The one potential downside to Oakley is that they expect you to stand on your own two feet as a business owner. They will not for any reason loan you any money or help you out financially if your repair bill exceeds your ability to pay it. Your truck, your business, your problem. If you can get 3-4 months of good running under your belt you should be in a position to cover normal repair bills. Of course you should have enough set aside for normal repairs before venturing into O/O but that has been covered on TTR a thousand times at least.

    As for making money, knowing what your actual expenses are and being able to control them is key to success. There are always going to be unexpected things popping up, but preventative maintenance and staying ahead of problems is cheaper than neglecting an issue and letting it get much worse and more expensive. Tires and toilet paper are 2 things that I think are not where you want to be cheap. Even in end-dump where scrap yards will be a semi-regular part of life, spend the money and get good tires. You don't have to buy the most expensive tire you can find, but recaps and cheap Chinese tires that will blow out at the worst possible time don't actually save you any money in the long run. A roadside call for a tire at 3 in the morning 300 miles from the nearest town will cost at least as much as you saved on the cheap tires.

    Best of luck, and if you have any more question I will answer as best as I can.
     
  6. BRShirk

    BRShirk Light Load Member

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    Getting a good truck to start with is the crux. I'm looking mostly at dealers right now, theres Paccar and Pete Store close but I was thinking something like a 14/15 Cascadia on a cost basis. At the very least I want oil samples, ECM download and an independent inspection.

    I've been in the seat long enough that a pretty truck with lots of chrome and chicken lights doesnt impress me. Clean with a solid maintenance history on the other hand, which is the exact opposite of the place I'm at now.

    I dont have the 20K sitting in a maintainance account some say you need before thinking about O/O. I thought about bridging that gap with a warranty on the major systems. With luck and careful planning I could get a few 100K relatively major trouble free then upgrade.

    Interesting you brought up tires. The late time i looked at O/O I read an interesting article about how to make tires an asset not an expense. How things like rolling resistance and tread life effect fuel economy and total cost. Wish I still had it.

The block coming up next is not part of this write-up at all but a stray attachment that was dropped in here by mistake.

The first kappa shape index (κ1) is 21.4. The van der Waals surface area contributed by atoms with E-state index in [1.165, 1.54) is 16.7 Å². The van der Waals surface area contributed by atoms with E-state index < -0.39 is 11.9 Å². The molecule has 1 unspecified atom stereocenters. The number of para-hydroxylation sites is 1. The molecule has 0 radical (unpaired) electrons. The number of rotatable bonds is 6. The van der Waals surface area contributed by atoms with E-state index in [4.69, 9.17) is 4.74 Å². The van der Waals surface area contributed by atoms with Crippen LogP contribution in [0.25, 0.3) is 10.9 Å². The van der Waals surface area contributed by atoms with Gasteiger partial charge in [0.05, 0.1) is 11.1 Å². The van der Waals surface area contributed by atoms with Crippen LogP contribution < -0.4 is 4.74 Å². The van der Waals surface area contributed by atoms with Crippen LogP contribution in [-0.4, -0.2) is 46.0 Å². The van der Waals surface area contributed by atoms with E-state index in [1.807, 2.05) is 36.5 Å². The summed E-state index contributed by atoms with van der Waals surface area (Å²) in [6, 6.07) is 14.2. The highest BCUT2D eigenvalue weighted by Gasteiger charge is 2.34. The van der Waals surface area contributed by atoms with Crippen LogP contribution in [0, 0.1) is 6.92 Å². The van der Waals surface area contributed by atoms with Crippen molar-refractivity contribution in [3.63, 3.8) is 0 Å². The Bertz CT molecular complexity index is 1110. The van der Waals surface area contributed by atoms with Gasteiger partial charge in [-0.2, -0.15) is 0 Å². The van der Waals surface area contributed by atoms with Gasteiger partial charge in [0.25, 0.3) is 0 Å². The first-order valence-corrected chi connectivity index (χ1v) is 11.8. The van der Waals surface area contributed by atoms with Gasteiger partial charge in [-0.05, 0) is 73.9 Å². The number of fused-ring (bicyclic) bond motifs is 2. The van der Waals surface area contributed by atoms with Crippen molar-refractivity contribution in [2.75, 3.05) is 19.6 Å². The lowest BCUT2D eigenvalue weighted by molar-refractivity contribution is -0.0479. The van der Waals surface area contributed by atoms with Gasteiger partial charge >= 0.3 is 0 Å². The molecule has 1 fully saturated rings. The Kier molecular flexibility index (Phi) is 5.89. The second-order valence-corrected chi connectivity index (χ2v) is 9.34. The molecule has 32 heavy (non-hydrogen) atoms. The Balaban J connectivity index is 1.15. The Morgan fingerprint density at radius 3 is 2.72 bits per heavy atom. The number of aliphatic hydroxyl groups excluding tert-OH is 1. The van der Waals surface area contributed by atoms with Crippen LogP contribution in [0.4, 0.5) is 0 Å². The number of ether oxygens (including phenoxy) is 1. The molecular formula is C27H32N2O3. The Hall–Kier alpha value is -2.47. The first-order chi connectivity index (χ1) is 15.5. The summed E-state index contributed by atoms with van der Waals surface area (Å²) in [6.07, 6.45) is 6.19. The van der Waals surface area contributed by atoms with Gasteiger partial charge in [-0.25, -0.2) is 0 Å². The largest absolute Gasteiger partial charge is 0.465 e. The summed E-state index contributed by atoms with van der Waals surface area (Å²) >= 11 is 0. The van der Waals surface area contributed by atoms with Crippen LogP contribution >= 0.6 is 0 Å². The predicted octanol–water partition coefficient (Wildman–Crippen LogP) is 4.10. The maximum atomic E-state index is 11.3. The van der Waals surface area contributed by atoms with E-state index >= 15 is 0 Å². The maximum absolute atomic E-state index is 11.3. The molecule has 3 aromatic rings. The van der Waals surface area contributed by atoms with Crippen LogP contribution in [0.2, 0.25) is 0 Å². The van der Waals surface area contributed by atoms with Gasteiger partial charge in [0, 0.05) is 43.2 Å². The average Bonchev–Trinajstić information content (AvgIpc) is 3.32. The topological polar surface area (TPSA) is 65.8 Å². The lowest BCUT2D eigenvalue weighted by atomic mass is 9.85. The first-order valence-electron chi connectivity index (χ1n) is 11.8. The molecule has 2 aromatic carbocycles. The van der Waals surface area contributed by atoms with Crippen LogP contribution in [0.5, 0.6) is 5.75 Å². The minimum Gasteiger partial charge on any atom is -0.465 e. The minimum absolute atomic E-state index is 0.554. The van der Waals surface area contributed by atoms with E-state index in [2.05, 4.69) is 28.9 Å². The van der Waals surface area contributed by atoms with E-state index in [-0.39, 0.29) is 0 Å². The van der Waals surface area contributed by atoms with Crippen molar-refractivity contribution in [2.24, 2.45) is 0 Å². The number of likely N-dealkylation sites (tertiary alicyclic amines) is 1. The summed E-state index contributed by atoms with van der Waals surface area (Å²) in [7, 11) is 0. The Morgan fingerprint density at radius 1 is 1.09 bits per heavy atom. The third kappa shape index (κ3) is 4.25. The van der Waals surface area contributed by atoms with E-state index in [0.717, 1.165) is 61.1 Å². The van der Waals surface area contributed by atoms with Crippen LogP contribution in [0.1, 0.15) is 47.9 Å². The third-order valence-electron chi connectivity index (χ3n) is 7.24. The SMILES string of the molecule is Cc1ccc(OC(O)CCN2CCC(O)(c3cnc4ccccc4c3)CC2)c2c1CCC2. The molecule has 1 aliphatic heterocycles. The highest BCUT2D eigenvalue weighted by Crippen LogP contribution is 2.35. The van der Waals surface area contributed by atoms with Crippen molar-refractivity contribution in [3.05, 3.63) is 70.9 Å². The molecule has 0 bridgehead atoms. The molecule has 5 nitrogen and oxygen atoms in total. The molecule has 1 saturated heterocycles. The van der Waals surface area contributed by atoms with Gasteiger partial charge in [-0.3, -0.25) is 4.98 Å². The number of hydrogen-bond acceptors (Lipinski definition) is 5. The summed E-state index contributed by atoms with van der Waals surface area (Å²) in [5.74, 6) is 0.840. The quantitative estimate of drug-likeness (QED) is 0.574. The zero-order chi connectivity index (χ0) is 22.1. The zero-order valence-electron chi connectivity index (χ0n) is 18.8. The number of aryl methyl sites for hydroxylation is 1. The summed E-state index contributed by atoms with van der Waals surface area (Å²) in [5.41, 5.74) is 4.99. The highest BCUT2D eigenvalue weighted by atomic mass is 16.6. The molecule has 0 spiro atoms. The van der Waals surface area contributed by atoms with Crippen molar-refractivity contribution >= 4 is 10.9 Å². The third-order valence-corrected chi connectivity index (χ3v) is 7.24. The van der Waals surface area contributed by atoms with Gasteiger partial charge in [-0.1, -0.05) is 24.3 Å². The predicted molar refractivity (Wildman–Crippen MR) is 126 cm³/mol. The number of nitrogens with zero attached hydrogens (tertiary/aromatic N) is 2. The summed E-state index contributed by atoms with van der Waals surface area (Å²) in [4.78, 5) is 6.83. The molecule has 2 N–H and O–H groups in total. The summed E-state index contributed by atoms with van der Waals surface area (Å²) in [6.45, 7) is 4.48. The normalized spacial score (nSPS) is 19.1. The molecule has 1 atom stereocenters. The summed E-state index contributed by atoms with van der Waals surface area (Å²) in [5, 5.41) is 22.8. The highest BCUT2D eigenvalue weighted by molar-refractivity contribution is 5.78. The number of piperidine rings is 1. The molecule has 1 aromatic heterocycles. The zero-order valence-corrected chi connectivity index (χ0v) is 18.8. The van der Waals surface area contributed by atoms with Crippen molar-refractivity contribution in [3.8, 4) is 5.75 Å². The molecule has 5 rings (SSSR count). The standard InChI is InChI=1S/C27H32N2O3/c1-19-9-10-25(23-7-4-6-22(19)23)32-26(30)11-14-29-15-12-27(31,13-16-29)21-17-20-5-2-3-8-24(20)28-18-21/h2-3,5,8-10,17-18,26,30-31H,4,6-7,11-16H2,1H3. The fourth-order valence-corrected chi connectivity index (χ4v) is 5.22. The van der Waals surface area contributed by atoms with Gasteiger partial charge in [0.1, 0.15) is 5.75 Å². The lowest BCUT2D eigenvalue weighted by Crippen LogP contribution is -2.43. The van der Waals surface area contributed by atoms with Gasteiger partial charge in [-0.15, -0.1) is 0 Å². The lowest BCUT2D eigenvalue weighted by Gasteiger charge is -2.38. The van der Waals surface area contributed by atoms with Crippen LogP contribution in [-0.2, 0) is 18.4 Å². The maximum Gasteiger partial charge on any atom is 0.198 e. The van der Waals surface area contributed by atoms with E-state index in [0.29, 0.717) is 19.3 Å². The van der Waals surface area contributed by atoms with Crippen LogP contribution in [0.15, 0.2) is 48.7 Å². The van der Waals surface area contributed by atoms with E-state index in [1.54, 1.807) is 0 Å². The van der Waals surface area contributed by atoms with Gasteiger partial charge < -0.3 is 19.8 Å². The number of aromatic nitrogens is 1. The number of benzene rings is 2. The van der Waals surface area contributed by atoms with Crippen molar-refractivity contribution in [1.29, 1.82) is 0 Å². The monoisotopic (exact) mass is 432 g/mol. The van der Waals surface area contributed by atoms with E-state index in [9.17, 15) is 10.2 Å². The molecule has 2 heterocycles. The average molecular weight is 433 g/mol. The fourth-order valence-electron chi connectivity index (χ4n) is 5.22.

If the numbers some are saying they're getting, 3K miles @ about $1.75mi avg, are right, the numbers work. I'll need to get a detailed breakdown of cost the factor in a truck payment.
     
  7. Fz1rider

    Fz1rider Bobtail Member

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    Nothing wrong with Bruce Oakley but pneumatic tanker is not for everyone. The job is noisy, requires constant attention for up to an hour or two while unloading and clogs will happen. Pneumatics is a fickle animal but gets paid well if you can stand it. I know drivers who get $400 per day but for myself it was a no go. If your good at it don't sell yourself cheap.
     
  8. Frank Speak

    Frank Speak Road Train Member

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    I gave my tank a stern talking to, and haven’t clogged since. She likes the strong, silent, dominant type.

    Didn’t work with the blower, however. No matter what I say, she just keeps gabbing away...
     
    Last edited: May 22, 2019
    intrepidor Thanks this.
  9. Roberts450

    Roberts450 Road Train Member

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    Im surprised you find pneumatic's fickle. I can get it set, walk away, come back to 0 tank and line pressure, close the empty hopper and open the next full one and away it will go and I never gotta touch the mainline valve.
     
    Frank Speak Thanks this.
  10. REO6205

    REO6205 Trucker Forum STAFF Staff Member

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    What are you hauling?
     
  11. Frank Speak

    Frank Speak Road Train Member

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    You’re wasting time if you let each hopper go empty before switching. Switch hoppers as soon as that first drops past 10. Same with the second. Then, let the third go to empty. Then clean out lines, pack up and hit the road.